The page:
Jacob the Patriarch
Pope Shenouda III | 13 March 2011
Birthright was a great desirable thing in the days of our early fathers.
The firstborn before Aaron served as priest of the family after the decease of his father, as the Lord commanded Moses, "Consecrate to Me all the firstborn, whatever opens the womb … it is Mine." (Ex 13: 2) Christ was expected to come from the firstborn, according to the Lord's promise to our fathers Abraham and Isaac, "In your seed all the nations of the earth shall be blessed." (Gen 22: 18; 26: 4)
Jacob's desire for birthright was a holy desire, but the means was wrong or rather opportunist, completely void of love for his brother, and of the spirit of sacrifice. So strange was such a relationship between twins! Self-interest prevailed over the situation. Satan seized the opportunity and used two different ways for Esau and Jacob. He convinced Esau that the birthright is of no use to him, being about to die of hunger and fatigue! Esau obeyed and said the same (Gen 25: 32). Then Satan convinced Jacob to hold to the birthright and obtain it by any means, even by opportunism. This actually happened, for Jacob not being able to get it on his birth because Esau came out first, pursued Esau to get it many years later. The birthright however changed after Jacob, for Christ did not come from Jacob's firstborn Reuben, but from the offspring of Judah, and the priesthood of Aaron likewise came from Levi who was not the firstborn. There was no need then for wrestling over birthright after Jacob and Esau, for even Judah, from whose offspring Christ came, was the offspring of David, the youngest of Jesse's sons, not the firstborn! (1 Sam 16: 11)
There remains the blessing over which Jacob and Esau wrestled. The blessing is a holy thing, but it ought to be obtained by holy means, not by deceit and fraud. Jacob perhaps took as an excuse that the deceit was in obedience to his mother, but this is not an excuse, for obedience to the mother should be within the obedience to God, not for sinning and disobedience to God. Actually, his obedience to his mother was due to an inner desire to get his father's blessing. So, when she suggested to him to use deceit he considered it helpful for fulfilling his desire which had appeared before when he bought the birthright for some stew!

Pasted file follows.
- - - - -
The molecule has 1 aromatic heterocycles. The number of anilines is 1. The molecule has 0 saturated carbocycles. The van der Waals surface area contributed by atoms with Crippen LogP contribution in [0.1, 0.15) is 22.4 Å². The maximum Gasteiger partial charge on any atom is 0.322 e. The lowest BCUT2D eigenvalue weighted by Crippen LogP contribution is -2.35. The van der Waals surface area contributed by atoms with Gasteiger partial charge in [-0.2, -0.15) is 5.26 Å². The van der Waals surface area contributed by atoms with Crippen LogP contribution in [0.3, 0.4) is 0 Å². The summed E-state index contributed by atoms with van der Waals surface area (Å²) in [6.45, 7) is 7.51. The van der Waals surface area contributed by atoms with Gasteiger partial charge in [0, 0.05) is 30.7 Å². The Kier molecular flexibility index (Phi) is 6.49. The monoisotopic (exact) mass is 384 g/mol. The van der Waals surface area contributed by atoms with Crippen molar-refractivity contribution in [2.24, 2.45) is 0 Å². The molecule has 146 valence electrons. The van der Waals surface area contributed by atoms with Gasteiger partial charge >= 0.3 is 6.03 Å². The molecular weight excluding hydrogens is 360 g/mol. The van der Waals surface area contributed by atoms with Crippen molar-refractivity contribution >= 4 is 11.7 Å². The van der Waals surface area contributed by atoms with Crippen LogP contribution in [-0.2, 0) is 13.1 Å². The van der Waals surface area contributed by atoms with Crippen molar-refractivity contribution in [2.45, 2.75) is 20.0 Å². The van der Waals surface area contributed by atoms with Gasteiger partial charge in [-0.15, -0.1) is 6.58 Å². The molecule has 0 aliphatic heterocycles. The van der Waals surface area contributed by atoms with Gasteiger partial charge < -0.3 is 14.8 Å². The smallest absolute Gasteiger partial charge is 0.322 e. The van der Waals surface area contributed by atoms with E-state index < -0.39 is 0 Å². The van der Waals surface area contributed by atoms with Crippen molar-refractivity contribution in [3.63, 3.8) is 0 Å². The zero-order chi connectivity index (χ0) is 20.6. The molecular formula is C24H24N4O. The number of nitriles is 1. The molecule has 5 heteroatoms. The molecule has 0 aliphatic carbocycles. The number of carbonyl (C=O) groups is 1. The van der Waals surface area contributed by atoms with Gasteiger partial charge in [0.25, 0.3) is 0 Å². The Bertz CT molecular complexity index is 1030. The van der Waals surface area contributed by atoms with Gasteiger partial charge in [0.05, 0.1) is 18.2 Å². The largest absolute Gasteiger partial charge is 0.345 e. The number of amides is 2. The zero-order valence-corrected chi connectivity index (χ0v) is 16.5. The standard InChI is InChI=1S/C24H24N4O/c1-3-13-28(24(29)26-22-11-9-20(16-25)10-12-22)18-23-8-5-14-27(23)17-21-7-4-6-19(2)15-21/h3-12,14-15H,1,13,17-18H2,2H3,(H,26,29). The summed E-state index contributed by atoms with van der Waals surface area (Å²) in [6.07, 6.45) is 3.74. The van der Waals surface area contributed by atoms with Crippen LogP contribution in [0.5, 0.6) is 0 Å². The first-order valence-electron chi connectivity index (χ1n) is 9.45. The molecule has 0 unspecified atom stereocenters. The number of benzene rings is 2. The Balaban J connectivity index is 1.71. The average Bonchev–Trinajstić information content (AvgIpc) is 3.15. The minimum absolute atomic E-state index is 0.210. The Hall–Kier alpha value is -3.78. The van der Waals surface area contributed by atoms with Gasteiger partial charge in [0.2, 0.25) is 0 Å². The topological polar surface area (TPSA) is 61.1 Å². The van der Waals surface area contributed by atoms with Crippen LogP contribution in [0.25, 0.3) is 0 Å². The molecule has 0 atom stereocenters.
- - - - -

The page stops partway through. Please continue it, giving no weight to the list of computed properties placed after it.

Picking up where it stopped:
This reveals a family problem related to the different trends taken by the father and the mother. Isaac was a holy person, and Rebekah likewise, but their emotions were different. Rebekah loved Jacob, but Isaac loved Esau, because he was a hunter and brought him food (Gen 25: 28). He said to Esau, "Take your weapons … and go out to the field and hunt game for me. And make me savory food, such as I love, and bring it to me that I may eat, that my soul may bless you before I die." (Gen 27: 3, 4) Jacob, on the other hand, was the beloved of his mother. He dwelt in tents and learnt from his mother how to cook savory food, like the red stew which he sold to Esau for his birthright (Gen 25: 29- 34). He loved his mother and obeyed her counsel, to the extent of deceiving his father and fleeing to his uncle Laban to stay with him until his brother's fury turn away (Gen 27: 43, 44)!
Rebekah began her plan that Jacob hunts a game, cook it, and bring it to his father Jacob to get his blessing. Both Rebekah and Isaac had their spiritual motives.
For Isaac it was natural to give the blessing to Esau, being the elder. But Rebekah deemed it necessary to give the blessing to Jacob according to the Lord's will and dispensation declared before their birth, "Two nations are in your womb … one people shall be stronger than the other, and the older shall serve the younger." (Gen 25: 23) However, the main fault of Rebekah was that she thought the Lord had delayed, so she did not wait and sought human ways to fulfill the Lord's will! She ought to have waited trusting God's promises, but she thought the time had come when Isaac sent Esau to bring him food to bless him. She could have reminded Isaac of God's promise to postpone giving the blessing to Esau until the matter becomes clear, but she began to use her intellect. She made Jacob purport to be Esau and deceive his father to get the blessing, by fraud and lying.